Story & Photos on Schmeiser farm in Bruno, SK by Theresa Wolfwood
Saskatchewan Farmers Win Major Prize!
Louise and Percy Schmeiser, who fought and continue to fight for the rights of farmers and against the power of corporations to control life, have been awarded the 2007 Right Livelihood Award (RLA), often called the Alternate Nobel Prize. The Schmeisers gained public attention and global support for their court and personal battles against Monsanto. BBCF helped Percy Schmeiser to participate in an Asian food security
conference and then brought him to Victoria to speak in 2004.
The Jury of the RLA honoured the Schmeisers “for their courage in defending biodiversity and farmers’ rights, and challenging the environmental and moral perversity of current interpretations of patent laws”.
The Schmeisers spoke at a well-attended public meeting in Victoria in July, 2008, encouraging all Canadians to resist the corporate control of our food. In 2009 these committed and tireless farmers continue to speak out against the corporate control of our food security and plant life.
Percy Schmeiser calls upon people around the world to make the struggle for the control of life from seeds to food into a political struggle. After going to the Supreme Court of Canada after Monsanto’s GM Canola was found on his property – Monsanto trespasses on farmers’ land regularly everywhere to remove samples of their crops – even though the court admitted it could have easily come by accident, which it had – Monsanto still has the legal right to claim that farmers violate their patent on a life form if it finds GM plants on farms.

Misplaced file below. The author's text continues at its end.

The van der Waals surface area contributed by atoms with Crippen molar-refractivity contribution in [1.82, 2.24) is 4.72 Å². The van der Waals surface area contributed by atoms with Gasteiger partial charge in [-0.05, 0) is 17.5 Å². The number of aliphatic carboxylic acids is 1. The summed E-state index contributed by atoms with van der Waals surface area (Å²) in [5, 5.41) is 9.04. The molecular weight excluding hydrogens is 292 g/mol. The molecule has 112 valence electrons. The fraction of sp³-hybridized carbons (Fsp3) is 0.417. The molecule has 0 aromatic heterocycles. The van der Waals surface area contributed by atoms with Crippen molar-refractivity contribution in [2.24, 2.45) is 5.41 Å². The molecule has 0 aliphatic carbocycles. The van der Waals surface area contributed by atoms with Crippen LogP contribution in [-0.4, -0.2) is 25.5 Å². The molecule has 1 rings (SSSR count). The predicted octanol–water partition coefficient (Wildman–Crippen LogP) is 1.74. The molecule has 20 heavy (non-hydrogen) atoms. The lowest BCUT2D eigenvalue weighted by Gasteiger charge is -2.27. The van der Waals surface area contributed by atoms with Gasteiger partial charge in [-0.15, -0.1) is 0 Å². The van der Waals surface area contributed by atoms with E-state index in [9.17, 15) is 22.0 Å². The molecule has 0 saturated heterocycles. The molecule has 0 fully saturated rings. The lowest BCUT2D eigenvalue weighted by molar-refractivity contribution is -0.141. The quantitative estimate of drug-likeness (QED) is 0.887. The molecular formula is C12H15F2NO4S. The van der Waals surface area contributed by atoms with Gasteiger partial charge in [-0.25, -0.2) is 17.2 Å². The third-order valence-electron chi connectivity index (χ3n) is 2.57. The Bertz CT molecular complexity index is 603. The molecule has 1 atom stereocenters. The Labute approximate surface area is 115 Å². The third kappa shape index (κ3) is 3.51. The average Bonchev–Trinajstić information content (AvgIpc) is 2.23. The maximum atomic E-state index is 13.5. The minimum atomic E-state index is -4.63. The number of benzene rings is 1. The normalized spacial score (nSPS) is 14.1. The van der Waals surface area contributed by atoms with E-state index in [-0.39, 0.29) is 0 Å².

Percy says he has taken the fight as far as he could in the courts; he says it is now a citizen responsibility for all of us everywhere to demand and work for political change that will protect farmers’ rights, consumers’ rights and an end to genetically modified contamination of food stocks. Percy travels all over the world speaking to governments, farmers and social movements telling his story and explaining the dangers of corporate control of our food.
In 2005 Louise Schmeiser found GM Canola in her organic garden. She filed papers with a small claims court in Humboldt, Sask., seeking $140 in damages from Monsanto, the cost to remove the plants from her organic garden, after sending several registered letters to Monsanto to come and remove them as the company promises to it advertisements. She had no response from Monsanto so she hired some students to remove and destroy the plants and made a claim against it last October. Monsanto brought its city lawyers to court and got a postponement. The case was heard in March, 2005. In June, the judge dismissed the case, stating (verbal information only, weeks after her decision, Louise Schmeiser had nothing in writing and had learned the result from a reporter) that the Government of Canada allows Monsanto to spread its GM seeds anywhere. She will not give up. Louise says nobody has the right to control life.